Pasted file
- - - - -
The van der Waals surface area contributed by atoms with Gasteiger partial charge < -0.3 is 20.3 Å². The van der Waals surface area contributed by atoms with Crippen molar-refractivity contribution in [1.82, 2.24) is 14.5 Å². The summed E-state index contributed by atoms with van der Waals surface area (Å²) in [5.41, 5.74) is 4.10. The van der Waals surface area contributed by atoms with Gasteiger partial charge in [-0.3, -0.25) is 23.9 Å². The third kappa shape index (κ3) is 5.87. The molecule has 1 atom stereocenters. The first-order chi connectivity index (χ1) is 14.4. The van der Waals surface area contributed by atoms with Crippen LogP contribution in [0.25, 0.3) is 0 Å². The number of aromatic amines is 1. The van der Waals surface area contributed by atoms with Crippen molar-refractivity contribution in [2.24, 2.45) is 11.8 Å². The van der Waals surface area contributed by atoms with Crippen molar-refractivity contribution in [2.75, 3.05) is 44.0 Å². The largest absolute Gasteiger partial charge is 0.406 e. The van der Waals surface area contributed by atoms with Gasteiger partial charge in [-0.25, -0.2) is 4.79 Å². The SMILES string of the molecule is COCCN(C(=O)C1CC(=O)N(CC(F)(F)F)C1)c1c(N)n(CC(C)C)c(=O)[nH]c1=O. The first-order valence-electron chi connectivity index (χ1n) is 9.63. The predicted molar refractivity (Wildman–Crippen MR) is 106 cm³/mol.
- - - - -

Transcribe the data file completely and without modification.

The van der Waals surface area contributed by atoms with Gasteiger partial charge < -0.3 is 20.3 Å². The van der Waals surface area contributed by atoms with Crippen molar-refractivity contribution in [1.82, 2.24) is 14.5 Å². The summed E-state index contributed by atoms with van der Waals surface area (Å²) in [5.41, 5.74) is 4.10. The van der Waals surface area contributed by atoms with Gasteiger partial charge in [-0.3, -0.25) is 23.9 Å². The third kappa shape index (κ3) is 5.87. The molecule has 1 atom stereocenters. The first-order chi connectivity index (χ1) is 14.4. The van der Waals surface area contributed by atoms with Crippen LogP contribution in [0.25, 0.3) is 0 Å². The number of aromatic amines is 1. The van der Waals surface area contributed by atoms with Crippen molar-refractivity contribution in [2.24, 2.45) is 11.8 Å². The van der Waals surface area contributed by atoms with Crippen molar-refractivity contribution in [2.75, 3.05) is 44.0 Å². The largest absolute Gasteiger partial charge is 0.406 e. The van der Waals surface area contributed by atoms with Gasteiger partial charge in [-0.25, -0.2) is 4.79 Å². The SMILES string of the molecule is COCCN(C(=O)C1CC(=O)N(CC(F)(F)F)C1)c1c(N)n(CC(C)C)c(=O)[nH]c1=O. The first-order valence-electron chi connectivity index (χ1n) is 9.63. The predicted molar refractivity (Wildman–Crippen MR) is 106 cm³/mol.